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Wind-Powered Cargo Ships Make a Comeback

Eco Marine Power develops wind and solar power system for cargo shipsSailing ships once carried much of the world’s cargo across the seas, until canvas sheets were replaced by low-grade “bunker” oil. Now it appears that wind power is about to make a comeback, in the form of rigid “sails” that double as solar panels. The patent-pending technology, called the Aquarius Solar and Wind Marine Power System, is being developed by a company called Eco Marine Power. The dream of a high tech, sustainable energy cargo ship has been percolating for a number of years now, but it hasn’t caught on in a big way, so let’s see if this new system is The One.

Wind Power for Cargo Ships

At first blush, wind power for today’s ultra-huge cargo ships looks like a nice idea, but just not possible. The scale alone makes it seem impractical. However, that hasn’t stopped anyone from trying. In recent years a German company has come up with a parachute-like design for cargo ships that includes sails the size of football fields, and a British company has developed a more traditionally styled, rigging-free sail system for smaller cargo ships.

Wind and Solar Sails

Eco Marine’s solution is a bit of a twofer. Instead of flexible fabric sails it uses an array of rigid “sail panels” that double as solar collectors.  The incorporation of solar technology means that the ship can continue to harvest energy while in berth. If the technology proves itself, that gives rise to the potential for berthed cargo ships to contribute energy to the land grid, helping to cut down on the use of fossil fuels at ports. Aside from reducing greenhouse gas emissions, this fits in with the U.S. EPA’s new focus on reducing greenhouse gas emissions and other pollutants in coastal regions. Eco Marine expects a prototype to be tested early in 2012, so stay tuned.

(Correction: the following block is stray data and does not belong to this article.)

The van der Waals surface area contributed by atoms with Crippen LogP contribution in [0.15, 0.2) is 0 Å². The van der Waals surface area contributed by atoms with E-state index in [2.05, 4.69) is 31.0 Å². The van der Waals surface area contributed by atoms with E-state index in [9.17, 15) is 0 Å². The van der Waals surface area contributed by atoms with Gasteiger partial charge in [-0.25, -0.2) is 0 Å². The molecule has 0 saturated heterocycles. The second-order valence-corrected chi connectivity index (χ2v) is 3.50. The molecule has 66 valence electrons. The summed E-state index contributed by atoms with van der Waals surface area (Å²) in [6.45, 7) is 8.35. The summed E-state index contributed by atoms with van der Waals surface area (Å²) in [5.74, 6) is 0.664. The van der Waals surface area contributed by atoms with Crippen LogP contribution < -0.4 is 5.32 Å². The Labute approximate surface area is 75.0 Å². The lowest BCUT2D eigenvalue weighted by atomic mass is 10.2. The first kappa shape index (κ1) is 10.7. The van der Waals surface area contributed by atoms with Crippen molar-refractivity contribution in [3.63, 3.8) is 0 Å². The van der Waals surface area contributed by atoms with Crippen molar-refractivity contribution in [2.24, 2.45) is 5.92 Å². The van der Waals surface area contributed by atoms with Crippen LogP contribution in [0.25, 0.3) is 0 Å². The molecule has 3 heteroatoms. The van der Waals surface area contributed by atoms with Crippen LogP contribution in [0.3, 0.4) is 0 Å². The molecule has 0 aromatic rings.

Image: Sailing ship by Bruno Girin on flickr.com.

 
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Tina specializes in military and corporate sustainability, advanced technology, emerging materials, biofuels, and water and wastewater issues. Views expressed are her own. Follow her on Twitter @TinaMCasey and Google+.

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